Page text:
It's just one state. But it's one of the centers of African-American culture and influence in the nation. Atlanta, Georgia, with nearly six million residents in its metro area, is home to hundreds of top black musicians and other entertainers, civil rights leaders and business entrepreneurs. Janet Jackson, Usher, Tyler Perry and Andrew Young are just a handful of the many big names that can be found moving about the city on a given day.
That's why I was startled when our firm, InsiderAdvantage, conducted this past week two separate surveys about various issues for corporate clients in the area. Both polls were conducted on the same night. To keep phone respondents on the line while the poll quizzed them on rather mundane subjects, they were told they'd be given a chance during the questioning to offer an opinion on the job performances of certain political leaders.
I was shocked when one survey showed President Barack Obama with a disapproval rating of 35 percent among African Americans in Georgia, while the second one had it at 38 percent. Those two results are statistically identical, as both polls had margins of error of plus or minus 4 percent.
Obama still shows relatively strong support coming from blacks in national surveys. So how do these two Georgia polls make sense?
At first blush, they don't. But I'm highly confident in our ability to gauge the opinions of black voters in Georgia and other Southern states. Our firm was the only one that indicated just how well Obama would fare in Georgia in the election last November. He got 47 percent of the vote, and might have done even better had he concentrated campaign resources here until Election Day.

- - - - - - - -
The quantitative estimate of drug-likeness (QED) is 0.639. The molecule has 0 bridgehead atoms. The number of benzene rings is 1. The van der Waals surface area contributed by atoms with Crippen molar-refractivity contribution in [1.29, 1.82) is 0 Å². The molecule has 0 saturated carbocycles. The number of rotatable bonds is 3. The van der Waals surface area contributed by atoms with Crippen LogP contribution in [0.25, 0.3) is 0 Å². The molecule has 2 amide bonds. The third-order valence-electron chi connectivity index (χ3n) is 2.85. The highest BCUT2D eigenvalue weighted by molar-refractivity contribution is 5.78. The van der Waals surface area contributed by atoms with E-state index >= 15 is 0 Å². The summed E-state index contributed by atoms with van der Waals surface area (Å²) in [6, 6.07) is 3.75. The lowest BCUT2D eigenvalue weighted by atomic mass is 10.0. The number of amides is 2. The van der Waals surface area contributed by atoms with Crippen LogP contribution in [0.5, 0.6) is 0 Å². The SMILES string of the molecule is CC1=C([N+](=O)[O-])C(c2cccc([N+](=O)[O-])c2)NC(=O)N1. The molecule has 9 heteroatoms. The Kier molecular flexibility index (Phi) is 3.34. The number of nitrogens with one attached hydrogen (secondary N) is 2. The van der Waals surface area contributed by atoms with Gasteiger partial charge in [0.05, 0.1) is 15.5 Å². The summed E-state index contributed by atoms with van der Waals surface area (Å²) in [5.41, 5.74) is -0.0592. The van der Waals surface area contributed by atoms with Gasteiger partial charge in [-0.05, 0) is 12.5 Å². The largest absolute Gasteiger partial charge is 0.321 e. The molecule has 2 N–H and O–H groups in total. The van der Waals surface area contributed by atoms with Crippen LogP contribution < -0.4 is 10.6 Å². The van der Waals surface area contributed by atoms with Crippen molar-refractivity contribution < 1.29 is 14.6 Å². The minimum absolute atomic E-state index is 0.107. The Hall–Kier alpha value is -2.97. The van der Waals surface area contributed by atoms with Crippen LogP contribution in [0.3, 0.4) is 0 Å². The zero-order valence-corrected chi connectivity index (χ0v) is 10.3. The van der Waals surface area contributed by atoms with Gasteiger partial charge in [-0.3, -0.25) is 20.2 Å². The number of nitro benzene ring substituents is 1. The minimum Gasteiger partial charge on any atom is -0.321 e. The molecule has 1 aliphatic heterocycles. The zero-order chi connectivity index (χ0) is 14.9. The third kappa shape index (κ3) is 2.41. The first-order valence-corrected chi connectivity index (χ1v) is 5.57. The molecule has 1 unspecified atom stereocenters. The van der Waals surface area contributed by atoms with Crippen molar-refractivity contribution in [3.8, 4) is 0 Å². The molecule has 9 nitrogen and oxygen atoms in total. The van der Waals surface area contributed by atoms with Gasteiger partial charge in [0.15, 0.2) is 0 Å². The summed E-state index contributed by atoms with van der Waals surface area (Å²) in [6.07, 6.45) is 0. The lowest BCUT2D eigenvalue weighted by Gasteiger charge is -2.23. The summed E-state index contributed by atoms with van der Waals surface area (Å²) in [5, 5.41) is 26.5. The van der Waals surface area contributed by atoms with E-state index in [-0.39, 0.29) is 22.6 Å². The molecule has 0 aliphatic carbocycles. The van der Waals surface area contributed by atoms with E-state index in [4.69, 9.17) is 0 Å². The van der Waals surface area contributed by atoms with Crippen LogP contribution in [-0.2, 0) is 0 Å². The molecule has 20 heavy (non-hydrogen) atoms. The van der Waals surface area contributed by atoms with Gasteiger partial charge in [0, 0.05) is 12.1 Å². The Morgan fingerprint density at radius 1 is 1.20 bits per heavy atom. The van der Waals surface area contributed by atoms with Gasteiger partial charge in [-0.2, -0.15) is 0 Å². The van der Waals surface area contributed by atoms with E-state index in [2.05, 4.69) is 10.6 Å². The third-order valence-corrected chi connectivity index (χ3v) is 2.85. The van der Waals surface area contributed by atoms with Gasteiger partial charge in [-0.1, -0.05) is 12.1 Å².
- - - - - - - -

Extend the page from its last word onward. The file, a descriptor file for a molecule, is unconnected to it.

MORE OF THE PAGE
Is Georgia an anomaly, or does it portend ominous things for the president? To answer that we first need a bit more background.
As I mentioned, Georgia has one of the highest African-American populations in the nation, and the state and Atlanta have had the fastest, or one of the fastest, black population spikes in America over the last decade or so. Until the current economic slide, this was a boom town, with recording studios, television production centers, high-end retail stores, real estate sales and a host of high-paying jobs all helping to provide economic and other opportunities for those seeking it actively enough.
The housing market, fueled by easy credit for loans, was sonic-booming, and the effect of this was radiating to other regions of this ninth most-populated state.
The good times finally ended, and later than in many states. In Georgia, the crash came with a radical jolt, and it brought down many an upwardly mobile person.
Suddenly, the state started leading the nation in negative indicators, such as unemployment, foreclosures, bank failures and bankruptcies. Reality struck quick and hard.
My best guess is that the current black polling numbers for Obama are somewhat unusual in Georgia because black professionals and the black middle class here have had to get in the unemployment line alongside younger workers who've only recently moved to the city and state; and many of them, too, have seen their houses foreclosed on.
To add to discontent, now blacks (and others) that have relocated to metro Atlanta are hearing that their drinking water supply could be in jeopardy. A recent federal court ruling has it that when the Lake Lanier reservoir was built decades ago, the state of Georgia waved its rights to tap the lake for drinking water. (It does so anyway, at least for now.) No one back then could have imagined a huge metropolitan area of nearly six million people so badly needing so much water.
In sum, what many blacks have long considered to be the nation's African-American capital is now a region that's suffering.
I believe this anxiety is filtering into public opinion polls, including ones that ask about the president. Now the question lingers: Will government's apparent inability to effect the promised positive "change" begin to fan discontent in other black communities across the nation? Or will this encroaching uneasiness with Obama stay limited to this one snapshot in time in this one Southern state? We can't yet know, but the early signs are there.